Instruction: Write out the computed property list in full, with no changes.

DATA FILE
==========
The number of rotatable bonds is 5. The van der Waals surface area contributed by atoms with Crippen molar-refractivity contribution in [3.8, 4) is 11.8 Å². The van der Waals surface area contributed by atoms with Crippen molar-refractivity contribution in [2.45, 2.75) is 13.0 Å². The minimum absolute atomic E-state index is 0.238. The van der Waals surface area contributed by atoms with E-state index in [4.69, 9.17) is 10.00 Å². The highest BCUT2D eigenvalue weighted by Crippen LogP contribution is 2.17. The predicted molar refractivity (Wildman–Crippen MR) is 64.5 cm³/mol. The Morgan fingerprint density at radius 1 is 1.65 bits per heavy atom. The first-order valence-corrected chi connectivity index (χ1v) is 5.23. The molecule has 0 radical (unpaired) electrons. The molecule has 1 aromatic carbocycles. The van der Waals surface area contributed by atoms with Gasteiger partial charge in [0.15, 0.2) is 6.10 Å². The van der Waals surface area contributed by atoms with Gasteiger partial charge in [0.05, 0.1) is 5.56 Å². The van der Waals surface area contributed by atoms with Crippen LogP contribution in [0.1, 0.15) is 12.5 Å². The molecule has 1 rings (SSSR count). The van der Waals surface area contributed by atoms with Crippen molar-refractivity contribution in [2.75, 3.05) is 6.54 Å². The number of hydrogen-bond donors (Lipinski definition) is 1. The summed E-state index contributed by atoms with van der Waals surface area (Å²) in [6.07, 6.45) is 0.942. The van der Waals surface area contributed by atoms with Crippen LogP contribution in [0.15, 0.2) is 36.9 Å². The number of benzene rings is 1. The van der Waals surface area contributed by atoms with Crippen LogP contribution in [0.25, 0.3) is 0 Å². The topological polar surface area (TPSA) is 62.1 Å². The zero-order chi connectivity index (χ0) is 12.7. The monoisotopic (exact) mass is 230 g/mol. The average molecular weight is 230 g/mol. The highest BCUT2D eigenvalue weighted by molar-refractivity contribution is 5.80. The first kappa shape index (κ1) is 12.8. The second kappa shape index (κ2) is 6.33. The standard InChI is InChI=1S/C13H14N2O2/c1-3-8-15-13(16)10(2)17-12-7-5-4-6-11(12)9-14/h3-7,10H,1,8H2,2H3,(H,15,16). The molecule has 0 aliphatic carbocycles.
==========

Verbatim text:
The number of rotatable bonds is 5. The van der Waals surface area contributed by atoms with Crippen molar-refractivity contribution in [3.8, 4) is 11.8 Å². The van der Waals surface area contributed by atoms with Crippen molar-refractivity contribution in [2.45, 2.75) is 13.0 Å². The minimum absolute atomic E-state index is 0.238. The van der Waals surface area contributed by atoms with E-state index in [4.69, 9.17) is 10.00 Å². The highest BCUT2D eigenvalue weighted by Crippen LogP contribution is 2.17. The predicted molar refractivity (Wildman–Crippen MR) is 64.5 cm³/mol. The Morgan fingerprint density at radius 1 is 1.65 bits per heavy atom. The first-order valence-corrected chi connectivity index (χ1v) is 5.23. The molecule has 0 radical (unpaired) electrons. The molecule has 1 aromatic carbocycles. The van der Waals surface area contributed by atoms with Gasteiger partial charge in [0.15, 0.2) is 6.10 Å². The van der Waals surface area contributed by atoms with Gasteiger partial charge in [0.05, 0.1) is 5.56 Å². The van der Waals surface area contributed by atoms with Crippen LogP contribution in [0.1, 0.15) is 12.5 Å². The molecule has 1 rings (SSSR count). The van der Waals surface area contributed by atoms with Crippen molar-refractivity contribution in [2.75, 3.05) is 6.54 Å². The number of hydrogen-bond donors (Lipinski definition) is 1. The summed E-state index contributed by atoms with van der Waals surface area (Å²) in [6.07, 6.45) is 0.942. The van der Waals surface area contributed by atoms with Crippen LogP contribution in [0.15, 0.2) is 36.9 Å². The number of benzene rings is 1. The van der Waals surface area contributed by atoms with Crippen LogP contribution in [0.25, 0.3) is 0 Å². The topological polar surface area (TPSA) is 62.1 Å². The zero-order chi connectivity index (χ0) is 12.7. The monoisotopic (exact) mass is 230 g/mol. The average molecular weight is 230 g/mol. The highest BCUT2D eigenvalue weighted by molar-refractivity contribution is 5.80. The first kappa shape index (κ1) is 12.8. The second kappa shape index (κ2) is 6.33. The standard InChI is InChI=1S/C13H14N2O2/c1-3-8-15-13(16)10(2)17-12-7-5-4-6-11(12)9-14/h3-7,10H,1,8H2,2H3,(H,15,16). The molecule has 0 aliphatic carbocycles.